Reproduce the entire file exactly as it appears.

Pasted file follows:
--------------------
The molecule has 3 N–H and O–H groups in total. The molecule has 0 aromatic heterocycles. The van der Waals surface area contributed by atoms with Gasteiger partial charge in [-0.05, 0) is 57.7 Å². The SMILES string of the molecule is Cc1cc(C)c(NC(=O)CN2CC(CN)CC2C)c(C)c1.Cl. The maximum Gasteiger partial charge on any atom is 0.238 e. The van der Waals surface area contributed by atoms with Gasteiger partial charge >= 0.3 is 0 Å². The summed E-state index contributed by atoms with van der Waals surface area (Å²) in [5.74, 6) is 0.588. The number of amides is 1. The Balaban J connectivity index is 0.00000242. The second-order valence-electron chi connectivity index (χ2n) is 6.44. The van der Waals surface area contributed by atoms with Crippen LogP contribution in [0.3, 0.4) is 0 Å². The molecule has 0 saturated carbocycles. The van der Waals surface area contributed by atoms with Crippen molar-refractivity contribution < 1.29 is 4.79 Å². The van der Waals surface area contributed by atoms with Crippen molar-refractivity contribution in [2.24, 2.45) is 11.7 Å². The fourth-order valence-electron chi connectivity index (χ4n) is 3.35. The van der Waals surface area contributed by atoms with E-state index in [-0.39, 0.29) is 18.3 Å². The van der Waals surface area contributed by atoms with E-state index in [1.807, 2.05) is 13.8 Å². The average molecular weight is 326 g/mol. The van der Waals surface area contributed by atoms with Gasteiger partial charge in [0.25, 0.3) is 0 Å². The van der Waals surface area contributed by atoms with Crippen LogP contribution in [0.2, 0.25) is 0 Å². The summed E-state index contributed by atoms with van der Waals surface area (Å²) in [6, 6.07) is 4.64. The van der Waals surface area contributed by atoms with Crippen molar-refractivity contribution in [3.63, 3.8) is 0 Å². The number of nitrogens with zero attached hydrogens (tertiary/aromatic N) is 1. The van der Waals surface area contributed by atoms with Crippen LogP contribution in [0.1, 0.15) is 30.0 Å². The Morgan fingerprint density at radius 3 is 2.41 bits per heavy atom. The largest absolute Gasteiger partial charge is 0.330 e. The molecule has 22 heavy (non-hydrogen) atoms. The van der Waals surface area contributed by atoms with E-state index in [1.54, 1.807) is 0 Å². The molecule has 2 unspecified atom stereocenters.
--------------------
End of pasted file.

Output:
The molecule has 3 N–H and O–H groups in total. The molecule has 0 aromatic heterocycles. The van der Waals surface area contributed by atoms with Gasteiger partial charge in [-0.05, 0) is 57.7 Å². The SMILES string of the molecule is Cc1cc(C)c(NC(=O)CN2CC(CN)CC2C)c(C)c1.Cl. The maximum Gasteiger partial charge on any atom is 0.238 e. The van der Waals surface area contributed by atoms with Gasteiger partial charge >= 0.3 is 0 Å². The summed E-state index contributed by atoms with van der Waals surface area (Å²) in [5.74, 6) is 0.588. The number of amides is 1. The Balaban J connectivity index is 0.00000242. The second-order valence-electron chi connectivity index (χ2n) is 6.44. The van der Waals surface area contributed by atoms with Crippen LogP contribution in [0.3, 0.4) is 0 Å². The molecule has 0 saturated carbocycles. The van der Waals surface area contributed by atoms with Crippen molar-refractivity contribution < 1.29 is 4.79 Å². The van der Waals surface area contributed by atoms with Crippen molar-refractivity contribution in [2.24, 2.45) is 11.7 Å². The fourth-order valence-electron chi connectivity index (χ4n) is 3.35. The van der Waals surface area contributed by atoms with E-state index in [-0.39, 0.29) is 18.3 Å². The van der Waals surface area contributed by atoms with E-state index in [1.807, 2.05) is 13.8 Å². The average molecular weight is 326 g/mol. The van der Waals surface area contributed by atoms with Gasteiger partial charge in [0.25, 0.3) is 0 Å². The van der Waals surface area contributed by atoms with Crippen LogP contribution in [0.2, 0.25) is 0 Å². The summed E-state index contributed by atoms with van der Waals surface area (Å²) in [6, 6.07) is 4.64. The van der Waals surface area contributed by atoms with Crippen molar-refractivity contribution in [3.63, 3.8) is 0 Å². The number of nitrogens with zero attached hydrogens (tertiary/aromatic N) is 1. The van der Waals surface area contributed by atoms with Crippen LogP contribution in [0.1, 0.15) is 30.0 Å². The Morgan fingerprint density at radius 3 is 2.41 bits per heavy atom. The largest absolute Gasteiger partial charge is 0.330 e. The molecule has 22 heavy (non-hydrogen) atoms. The van der Waals surface area contributed by atoms with E-state index in [1.54, 1.807) is 0 Å². The molecule has 2 unspecified atom stereocenters.